Greetings from Santo Domingo in the Dominican Republic. I arrived here three days ago and I must say that the Dominicans have been friendly and helpful. My Spanish is close to nil, but I get by quite well. I visited Zona Colonial, a small district in the city, where visitors can see the earliest structures built by the Europeans in the New World ( early 1500s). The other part the zona reminded me of the French Quarter of New Orleans. There were some pesky street vendors, but no one that I would categorize as a problem.
The other day, I did something I haven't done in decades--I bought a whole coconut from the pushcart man who expertly chopped it up with his long and exceedingly sharp machete so I could drink the juice and eat the meat. This is a throwback to my younger years in the Phiippines. How simple, innocent, and inexpensive! Yet, you get to consume a fresh fruit untouched by human hands; the juice and meat are inside the husk. I don't think I will ever see a coconut pushcart vendor in New York. The image will offend our sensibilities which tend to put a high value on attractive and clean packaging. Maybe, it would only be a matter of an attractive-looking truck with a uniformed vendor. My vendor wore rags and had a haggard look to him. Well, he's hard up. I gave him a huge tip.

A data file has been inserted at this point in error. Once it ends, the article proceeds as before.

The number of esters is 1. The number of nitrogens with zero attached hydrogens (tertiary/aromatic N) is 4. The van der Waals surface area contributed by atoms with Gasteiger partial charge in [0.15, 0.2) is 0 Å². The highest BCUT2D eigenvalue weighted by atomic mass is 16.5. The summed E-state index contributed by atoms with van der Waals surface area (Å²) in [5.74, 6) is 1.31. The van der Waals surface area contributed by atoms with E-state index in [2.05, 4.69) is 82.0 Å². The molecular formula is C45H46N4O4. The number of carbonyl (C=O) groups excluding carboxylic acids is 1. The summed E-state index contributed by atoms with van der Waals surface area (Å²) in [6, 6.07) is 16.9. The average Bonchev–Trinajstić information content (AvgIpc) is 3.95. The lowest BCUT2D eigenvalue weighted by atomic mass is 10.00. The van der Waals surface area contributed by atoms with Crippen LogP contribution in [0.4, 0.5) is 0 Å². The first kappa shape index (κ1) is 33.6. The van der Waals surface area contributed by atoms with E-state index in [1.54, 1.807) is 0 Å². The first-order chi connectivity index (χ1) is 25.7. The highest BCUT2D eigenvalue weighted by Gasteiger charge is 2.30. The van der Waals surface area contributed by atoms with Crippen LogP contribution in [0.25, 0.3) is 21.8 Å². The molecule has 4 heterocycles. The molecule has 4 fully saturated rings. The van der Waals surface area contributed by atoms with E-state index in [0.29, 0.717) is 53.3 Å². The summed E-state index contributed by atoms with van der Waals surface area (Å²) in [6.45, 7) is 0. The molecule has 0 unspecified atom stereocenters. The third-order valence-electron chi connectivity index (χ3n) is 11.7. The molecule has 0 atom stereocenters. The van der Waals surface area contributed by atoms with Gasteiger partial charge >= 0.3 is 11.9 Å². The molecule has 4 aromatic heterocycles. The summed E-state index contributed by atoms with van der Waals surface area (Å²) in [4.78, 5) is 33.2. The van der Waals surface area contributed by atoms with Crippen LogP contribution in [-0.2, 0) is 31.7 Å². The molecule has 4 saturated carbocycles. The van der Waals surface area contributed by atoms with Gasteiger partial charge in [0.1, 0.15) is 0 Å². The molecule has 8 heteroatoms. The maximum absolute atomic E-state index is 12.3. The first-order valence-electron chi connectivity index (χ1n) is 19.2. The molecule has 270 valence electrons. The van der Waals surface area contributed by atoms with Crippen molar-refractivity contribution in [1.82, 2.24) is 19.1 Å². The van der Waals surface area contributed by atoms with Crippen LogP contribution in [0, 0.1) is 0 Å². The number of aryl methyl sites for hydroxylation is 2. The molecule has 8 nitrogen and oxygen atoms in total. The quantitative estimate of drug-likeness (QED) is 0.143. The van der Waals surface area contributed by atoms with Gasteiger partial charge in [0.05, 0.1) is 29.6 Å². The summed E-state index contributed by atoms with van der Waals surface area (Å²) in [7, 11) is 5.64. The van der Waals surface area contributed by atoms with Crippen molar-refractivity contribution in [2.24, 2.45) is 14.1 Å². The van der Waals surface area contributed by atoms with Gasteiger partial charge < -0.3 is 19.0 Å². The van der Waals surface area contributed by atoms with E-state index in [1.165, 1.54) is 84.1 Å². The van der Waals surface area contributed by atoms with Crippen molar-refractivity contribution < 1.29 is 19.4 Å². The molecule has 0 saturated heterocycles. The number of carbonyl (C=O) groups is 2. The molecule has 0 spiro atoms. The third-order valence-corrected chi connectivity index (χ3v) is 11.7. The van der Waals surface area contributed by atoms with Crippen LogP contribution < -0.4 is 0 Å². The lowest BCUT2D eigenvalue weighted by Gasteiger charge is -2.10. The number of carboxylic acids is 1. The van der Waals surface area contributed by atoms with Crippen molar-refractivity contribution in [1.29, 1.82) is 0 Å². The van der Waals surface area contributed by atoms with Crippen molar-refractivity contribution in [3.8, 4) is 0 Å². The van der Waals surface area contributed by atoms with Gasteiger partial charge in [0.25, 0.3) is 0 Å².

Fresh coconuts on a pushcart would be too tacky, some might say, although we have those smoky meat vendors at some corners of the city. I find them repulsive, and I try my best not to walk by them. The smell and sounds of sizzling dead flesh offends me. Meateaters do not investigate how their meat got to their plate at home or at a restaurant. Don't you think that they are running a higher risk of contamination when the meat ends up at a street corner in New York? Holy Mother of God! I'd rather have fruit that I can wash myself, or one that nature herself sealed off from human contamination.